Residential Nil Rate Band


October 2015 Newsletter on new legislation relating to a new tax threshold on the home – the Residential Nil Rate Band.

Welcome to our October 2015 Newsletter.  In this newsletter we discuss new legislation relating to a new tax threshold on the home – the Residential Nil Rate Band.

If you wish to download the newsletter in PDF please click on the link below.


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The good and bad news of the new Residential Nil Rate Band (RNRB)

In the Summer Budget 2015, the government announced it will phase in a new residence nil-rate band (RNRB) from 6 April 2017 when a residence is passed on death to a direct descendant. It will be:

  • £100,000 in 2017 to 2018
  • £125,000 in 2018 to 2019
  • £150,000 in 2019 to 2020
  • £175,000 in 2020 to 2021

It will then rise in line with the Consumer Price Index (CPI) from 2021 to 2022.

The intention is to reduce the burden of Inheritance Tax for most families by making it easier to pass on the family home to direct descendants (including step-children) without a tax charge, so that by 2020 homes up to the value of one million could pass tax-free to children and descendants. This would utilise a couple’s current Nil Rate Bands of £325K each and the maximum RNRB of £175K each, making a total of £1million.

The existing nil-rate band (NRB) will remain at £325,000 until the end of 2020-21.

However, there is a sting in the tail with the additional benefit of the RNRB in that there will be a tapered withdrawal of the value of the RNRB for estates with a net value of more than £2million. This will be at a withdrawal rate of £1 for every £2 over the £2millon threshold. Therefore estates that have a value of £2.35 million will not benefit from the RNRB whatsoever.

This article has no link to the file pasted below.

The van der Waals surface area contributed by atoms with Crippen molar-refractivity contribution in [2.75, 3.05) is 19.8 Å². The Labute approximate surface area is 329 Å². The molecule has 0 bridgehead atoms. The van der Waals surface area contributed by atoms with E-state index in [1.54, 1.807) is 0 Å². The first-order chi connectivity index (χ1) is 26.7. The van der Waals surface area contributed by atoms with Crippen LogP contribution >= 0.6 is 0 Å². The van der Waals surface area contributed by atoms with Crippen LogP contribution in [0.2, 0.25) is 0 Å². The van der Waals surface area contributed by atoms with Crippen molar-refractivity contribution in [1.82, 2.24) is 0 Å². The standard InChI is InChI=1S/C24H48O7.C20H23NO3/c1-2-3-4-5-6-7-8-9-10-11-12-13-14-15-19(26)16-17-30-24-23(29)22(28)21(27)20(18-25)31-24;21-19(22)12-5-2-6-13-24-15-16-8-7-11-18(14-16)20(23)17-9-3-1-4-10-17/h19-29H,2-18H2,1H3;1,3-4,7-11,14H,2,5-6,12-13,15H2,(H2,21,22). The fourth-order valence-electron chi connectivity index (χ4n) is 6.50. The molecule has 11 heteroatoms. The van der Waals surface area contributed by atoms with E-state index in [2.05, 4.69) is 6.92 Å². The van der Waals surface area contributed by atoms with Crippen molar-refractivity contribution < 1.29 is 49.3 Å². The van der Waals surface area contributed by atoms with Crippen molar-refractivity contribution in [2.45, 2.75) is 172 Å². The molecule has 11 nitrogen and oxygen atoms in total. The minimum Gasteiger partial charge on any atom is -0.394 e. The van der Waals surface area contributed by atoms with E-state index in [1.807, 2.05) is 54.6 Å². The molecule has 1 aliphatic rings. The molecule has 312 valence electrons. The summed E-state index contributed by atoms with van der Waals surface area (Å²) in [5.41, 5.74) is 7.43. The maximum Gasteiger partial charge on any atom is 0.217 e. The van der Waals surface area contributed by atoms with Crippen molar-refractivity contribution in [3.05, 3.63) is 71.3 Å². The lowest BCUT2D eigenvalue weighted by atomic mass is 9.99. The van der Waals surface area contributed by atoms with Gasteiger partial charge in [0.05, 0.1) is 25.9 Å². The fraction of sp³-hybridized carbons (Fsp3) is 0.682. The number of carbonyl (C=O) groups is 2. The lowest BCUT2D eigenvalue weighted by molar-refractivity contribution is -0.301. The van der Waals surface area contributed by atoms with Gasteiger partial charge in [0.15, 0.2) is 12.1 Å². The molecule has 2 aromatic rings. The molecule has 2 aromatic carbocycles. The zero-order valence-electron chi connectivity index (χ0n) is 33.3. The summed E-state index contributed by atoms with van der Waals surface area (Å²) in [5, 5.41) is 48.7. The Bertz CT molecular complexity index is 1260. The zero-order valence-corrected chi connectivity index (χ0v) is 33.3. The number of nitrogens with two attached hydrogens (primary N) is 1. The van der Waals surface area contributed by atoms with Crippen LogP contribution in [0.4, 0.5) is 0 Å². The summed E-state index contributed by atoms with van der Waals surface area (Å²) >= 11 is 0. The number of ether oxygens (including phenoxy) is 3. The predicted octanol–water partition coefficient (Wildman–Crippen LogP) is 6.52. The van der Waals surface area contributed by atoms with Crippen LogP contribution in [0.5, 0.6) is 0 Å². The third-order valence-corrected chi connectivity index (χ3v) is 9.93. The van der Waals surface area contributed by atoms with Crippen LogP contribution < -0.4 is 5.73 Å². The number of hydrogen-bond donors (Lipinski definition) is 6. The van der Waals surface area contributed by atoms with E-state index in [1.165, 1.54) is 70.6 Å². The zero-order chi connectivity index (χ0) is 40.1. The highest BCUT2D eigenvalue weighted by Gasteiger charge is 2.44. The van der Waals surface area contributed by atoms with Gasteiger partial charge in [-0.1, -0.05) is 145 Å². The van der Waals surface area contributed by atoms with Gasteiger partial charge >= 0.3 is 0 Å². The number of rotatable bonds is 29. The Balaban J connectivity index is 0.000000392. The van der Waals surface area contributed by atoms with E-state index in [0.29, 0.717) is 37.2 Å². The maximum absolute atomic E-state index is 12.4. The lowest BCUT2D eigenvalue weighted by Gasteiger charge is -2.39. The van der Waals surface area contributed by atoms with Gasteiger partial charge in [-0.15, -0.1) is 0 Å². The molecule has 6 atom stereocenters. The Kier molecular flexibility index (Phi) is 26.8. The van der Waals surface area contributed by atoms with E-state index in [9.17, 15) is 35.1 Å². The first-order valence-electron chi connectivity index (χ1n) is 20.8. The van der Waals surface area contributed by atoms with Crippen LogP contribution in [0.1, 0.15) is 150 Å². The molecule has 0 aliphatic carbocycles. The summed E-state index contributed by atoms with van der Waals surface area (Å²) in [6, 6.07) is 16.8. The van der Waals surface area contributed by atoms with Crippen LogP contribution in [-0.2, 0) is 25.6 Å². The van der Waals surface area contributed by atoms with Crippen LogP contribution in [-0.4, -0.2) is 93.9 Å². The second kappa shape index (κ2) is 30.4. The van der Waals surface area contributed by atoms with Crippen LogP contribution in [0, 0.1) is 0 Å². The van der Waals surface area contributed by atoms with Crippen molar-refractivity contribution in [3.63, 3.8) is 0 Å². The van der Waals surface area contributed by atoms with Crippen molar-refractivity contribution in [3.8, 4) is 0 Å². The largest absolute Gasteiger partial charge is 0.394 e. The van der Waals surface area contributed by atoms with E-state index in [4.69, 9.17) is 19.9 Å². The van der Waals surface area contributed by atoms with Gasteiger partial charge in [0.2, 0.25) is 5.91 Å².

For couples with larger estates effective inheritance tax planning is now even more important to ensure that the estate on 2nd death doesn’t exceed the £2.35m value so the extra benefit of the RNRB is not lost. Basic Wills which leave everything to the surviving spouse on 1st death will not necessarily achieve this. Also, tax-planning options on other assets which could bypass the spouse/civil partner on 1st death (such as insurance proceeds, death in service benefits and lump sum pension death benefits) should definitely be considered.

Note that estates that pass to beneficiaries other than direct descendants will not benefit from the RNRB and as with the existing NRB, the new RNRB cannot be transferred between couples who are not married or civil partnered for use on 2nd death. Therefore planning recommendations for cohabiting couples is to preserve the benefit of both of these allowances for use on 2nd death so the extra the allowance is not lost. (Note that a ‘direct descendant’ will be a child and their lineal descendants where ‘child’ includes, unlike all other pieces of related legislation, step-children and foster children.)

The government also announced that legislation would be included in Finance Bill 2016 to make sure that those who wish to downsize to a less valuable property or cease to own their own home are not discouraged from doing so.

Note that the rules around the RNRB are still subject to government “tweaking” until it becomes law, and is not effective until April 2017, so there may be additional factors to consider which we will endeavor to keep our readers informed of in good time.